Issue 92 Jan 2021
The walls are an irritating white and Eli hates them so much that he wants to tear away the paint to get at the harsh grey drywall underneath. He could rip that away, too — right down to the wooden support beams and the copper piping and the multi-coloured wires that run through the entire building.
He could, but he’s strapped down to the bed and his wrists aren’t strong enough to snap the padded restraints.
So he sits there, staring vehemently at the bright walls and the broken ceiling and his bag on the chair in the far corner, until the door flies open and his mother makes her entrance.
“Eli,” she sighs, half disappointed and half exhausted. Her hair is as much of a frazzled mess as her marriage, held together by a thin elastic precariously close to slipping off. Her clothes are loose, baggy, and Eli realizes belatedly that she’s still wearing the Pokémon pajama pants he got her for Christmas as a joke. The bags under her eyes are so prominent that he almost feels guilty for costing her even more sleep.
“Stay safe and be good,” Andrea’s mom said as we hopped out of the black SUV.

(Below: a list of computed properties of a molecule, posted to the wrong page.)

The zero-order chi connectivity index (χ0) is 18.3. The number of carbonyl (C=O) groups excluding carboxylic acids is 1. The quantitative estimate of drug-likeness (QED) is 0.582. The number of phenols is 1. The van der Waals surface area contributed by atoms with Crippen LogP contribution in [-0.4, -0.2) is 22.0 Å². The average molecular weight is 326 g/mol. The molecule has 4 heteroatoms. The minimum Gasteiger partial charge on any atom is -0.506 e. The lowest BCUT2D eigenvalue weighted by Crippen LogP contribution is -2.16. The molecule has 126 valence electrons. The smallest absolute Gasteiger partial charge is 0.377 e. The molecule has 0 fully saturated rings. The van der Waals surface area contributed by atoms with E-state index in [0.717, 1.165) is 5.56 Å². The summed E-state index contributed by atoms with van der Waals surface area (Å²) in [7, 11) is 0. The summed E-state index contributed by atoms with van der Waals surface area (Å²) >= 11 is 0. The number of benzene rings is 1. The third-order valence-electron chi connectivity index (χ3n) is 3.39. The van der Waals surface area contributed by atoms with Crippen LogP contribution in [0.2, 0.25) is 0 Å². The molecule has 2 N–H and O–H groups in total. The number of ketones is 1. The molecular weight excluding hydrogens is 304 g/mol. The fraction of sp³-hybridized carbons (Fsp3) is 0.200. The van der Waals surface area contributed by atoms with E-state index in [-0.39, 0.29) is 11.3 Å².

“We always are.” I grinned back.
Andrea lingered for a moment, peering into the car. I leaned down to hurry her along in time to see a serious look across her mother’s face.
“Yeah, I know,” Andrea said, slamming the door. She turned her back to the car and rolled her eyes.
“What was that all about?”
“You know. Mom stuff. Always worried I’m gonna get into trouble or somethin’.”
I nodded. Moms always assumed the worst the moment we left their sight. What could happen? I mean, we were both fifteen years old and had never been in any trouble at all. Well, except the one time in first grade when I shoved Billy Anderson to the ground for yanking on the new girl’s curly pigtails at recess. Which didn’t actually count. Even Mom wasn’t mad.